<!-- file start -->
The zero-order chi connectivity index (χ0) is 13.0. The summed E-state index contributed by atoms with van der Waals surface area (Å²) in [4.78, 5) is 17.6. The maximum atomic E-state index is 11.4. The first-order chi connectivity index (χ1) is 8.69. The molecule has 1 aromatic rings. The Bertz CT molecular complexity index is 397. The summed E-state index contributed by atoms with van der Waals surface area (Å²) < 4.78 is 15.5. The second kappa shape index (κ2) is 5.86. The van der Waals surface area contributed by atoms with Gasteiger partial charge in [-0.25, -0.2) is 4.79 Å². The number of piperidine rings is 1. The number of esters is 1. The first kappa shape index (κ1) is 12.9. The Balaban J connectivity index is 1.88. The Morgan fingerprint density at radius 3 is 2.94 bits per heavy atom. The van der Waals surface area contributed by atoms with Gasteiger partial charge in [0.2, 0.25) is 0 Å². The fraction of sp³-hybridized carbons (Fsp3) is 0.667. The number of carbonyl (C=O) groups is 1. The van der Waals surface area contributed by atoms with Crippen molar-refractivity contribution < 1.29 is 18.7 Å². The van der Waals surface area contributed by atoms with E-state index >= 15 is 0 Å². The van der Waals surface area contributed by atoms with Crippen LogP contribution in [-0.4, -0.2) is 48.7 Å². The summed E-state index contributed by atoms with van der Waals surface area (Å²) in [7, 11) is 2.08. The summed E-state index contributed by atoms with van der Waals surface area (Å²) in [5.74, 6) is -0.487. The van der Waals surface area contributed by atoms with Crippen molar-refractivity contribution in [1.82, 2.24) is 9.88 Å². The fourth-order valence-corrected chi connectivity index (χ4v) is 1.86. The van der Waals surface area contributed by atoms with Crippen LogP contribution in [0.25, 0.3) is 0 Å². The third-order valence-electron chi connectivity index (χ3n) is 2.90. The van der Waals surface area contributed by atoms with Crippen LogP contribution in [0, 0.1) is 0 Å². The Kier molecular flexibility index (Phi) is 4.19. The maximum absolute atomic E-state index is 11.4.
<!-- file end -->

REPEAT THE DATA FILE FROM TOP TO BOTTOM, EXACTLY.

The zero-order chi connectivity index (χ0) is 13.0. The summed E-state index contributed by atoms with van der Waals surface area (Å²) in [4.78, 5) is 17.6. The maximum atomic E-state index is 11.4. The first-order chi connectivity index (χ1) is 8.69. The molecule has 1 aromatic rings. The Bertz CT molecular complexity index is 397. The summed E-state index contributed by atoms with van der Waals surface area (Å²) < 4.78 is 15.5. The second kappa shape index (κ2) is 5.86. The van der Waals surface area contributed by atoms with Gasteiger partial charge in [-0.25, -0.2) is 4.79 Å². The number of piperidine rings is 1. The number of esters is 1. The first kappa shape index (κ1) is 12.9. The Balaban J connectivity index is 1.88. The Morgan fingerprint density at radius 3 is 2.94 bits per heavy atom. The van der Waals surface area contributed by atoms with Gasteiger partial charge in [0.2, 0.25) is 0 Å². The fraction of sp³-hybridized carbons (Fsp3) is 0.667. The number of carbonyl (C=O) groups is 1. The van der Waals surface area contributed by atoms with Crippen molar-refractivity contribution < 1.29 is 18.7 Å². The van der Waals surface area contributed by atoms with E-state index >= 15 is 0 Å². The van der Waals surface area contributed by atoms with Crippen LogP contribution in [-0.4, -0.2) is 48.7 Å². The summed E-state index contributed by atoms with van der Waals surface area (Å²) in [7, 11) is 2.08. The summed E-state index contributed by atoms with van der Waals surface area (Å²) in [5.74, 6) is -0.487. The van der Waals surface area contributed by atoms with Crippen molar-refractivity contribution in [1.82, 2.24) is 9.88 Å². The fourth-order valence-corrected chi connectivity index (χ4v) is 1.86. The van der Waals surface area contributed by atoms with Crippen LogP contribution in [0.25, 0.3) is 0 Å². The third-order valence-electron chi connectivity index (χ3n) is 2.90. The van der Waals surface area contributed by atoms with Crippen LogP contribution in [0, 0.1) is 0 Å². The Kier molecular flexibility index (Phi) is 4.19. The maximum absolute atomic E-state index is 11.4.